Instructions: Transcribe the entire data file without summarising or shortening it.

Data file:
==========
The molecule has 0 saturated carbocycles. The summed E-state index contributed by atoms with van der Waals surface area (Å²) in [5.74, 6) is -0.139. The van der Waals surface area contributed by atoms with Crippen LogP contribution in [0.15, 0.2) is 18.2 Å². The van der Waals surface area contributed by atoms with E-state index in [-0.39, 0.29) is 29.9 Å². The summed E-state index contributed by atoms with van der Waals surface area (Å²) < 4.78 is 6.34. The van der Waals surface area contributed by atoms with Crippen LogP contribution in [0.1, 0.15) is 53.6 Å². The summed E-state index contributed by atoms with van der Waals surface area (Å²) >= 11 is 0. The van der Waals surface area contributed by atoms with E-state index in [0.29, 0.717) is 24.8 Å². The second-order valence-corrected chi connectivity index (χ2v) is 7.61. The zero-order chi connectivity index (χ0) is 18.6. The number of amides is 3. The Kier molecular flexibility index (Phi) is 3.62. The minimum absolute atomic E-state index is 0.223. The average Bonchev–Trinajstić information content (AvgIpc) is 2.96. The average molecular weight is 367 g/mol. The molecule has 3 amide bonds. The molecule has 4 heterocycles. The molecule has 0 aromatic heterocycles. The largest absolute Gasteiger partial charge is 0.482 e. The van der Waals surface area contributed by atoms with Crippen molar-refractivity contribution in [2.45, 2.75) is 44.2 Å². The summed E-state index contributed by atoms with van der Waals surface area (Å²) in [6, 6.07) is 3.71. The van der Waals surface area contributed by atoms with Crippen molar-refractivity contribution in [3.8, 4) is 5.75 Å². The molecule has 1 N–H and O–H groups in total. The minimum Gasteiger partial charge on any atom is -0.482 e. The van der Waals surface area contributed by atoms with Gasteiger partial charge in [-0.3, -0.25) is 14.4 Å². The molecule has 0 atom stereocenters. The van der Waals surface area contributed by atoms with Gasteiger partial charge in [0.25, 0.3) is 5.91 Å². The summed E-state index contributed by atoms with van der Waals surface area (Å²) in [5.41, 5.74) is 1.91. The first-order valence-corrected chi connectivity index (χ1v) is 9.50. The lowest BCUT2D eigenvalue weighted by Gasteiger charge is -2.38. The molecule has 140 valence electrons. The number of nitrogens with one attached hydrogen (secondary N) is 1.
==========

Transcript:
The molecule has 0 saturated carbocycles. The summed E-state index contributed by atoms with van der Waals surface area (Å²) in [5.74, 6) is -0.139. The van der Waals surface area contributed by atoms with Crippen LogP contribution in [0.15, 0.2) is 18.2 Å². The van der Waals surface area contributed by atoms with E-state index in [-0.39, 0.29) is 29.9 Å². The summed E-state index contributed by atoms with van der Waals surface area (Å²) < 4.78 is 6.34. The van der Waals surface area contributed by atoms with Crippen LogP contribution in [0.1, 0.15) is 53.6 Å². The summed E-state index contributed by atoms with van der Waals surface area (Å²) >= 11 is 0. The van der Waals surface area contributed by atoms with E-state index in [0.29, 0.717) is 24.8 Å². The second-order valence-corrected chi connectivity index (χ2v) is 7.61. The zero-order chi connectivity index (χ0) is 18.6. The number of amides is 3. The Kier molecular flexibility index (Phi) is 3.62. The minimum absolute atomic E-state index is 0.223. The average Bonchev–Trinajstić information content (AvgIpc) is 2.96. The average molecular weight is 367 g/mol. The molecule has 3 amide bonds. The molecule has 4 heterocycles. The molecule has 0 aromatic heterocycles. The largest absolute Gasteiger partial charge is 0.482 e. The van der Waals surface area contributed by atoms with Crippen molar-refractivity contribution in [2.45, 2.75) is 44.2 Å². The summed E-state index contributed by atoms with van der Waals surface area (Å²) in [6, 6.07) is 3.71. The van der Waals surface area contributed by atoms with Crippen molar-refractivity contribution in [3.8, 4) is 5.75 Å². The molecule has 1 N–H and O–H groups in total. The minimum Gasteiger partial charge on any atom is -0.482 e. The van der Waals surface area contributed by atoms with Gasteiger partial charge in [-0.3, -0.25) is 14.4 Å². The molecule has 0 atom stereocenters. The van der Waals surface area contributed by atoms with Gasteiger partial charge in [0.25, 0.3) is 5.91 Å². The summed E-state index contributed by atoms with van der Waals surface area (Å²) in [5.41, 5.74) is 1.91. The first-order valence-corrected chi connectivity index (χ1v) is 9.50. The lowest BCUT2D eigenvalue weighted by Gasteiger charge is -2.38. The molecule has 140 valence electrons. The number of nitrogens with one attached hydrogen (secondary N) is 1.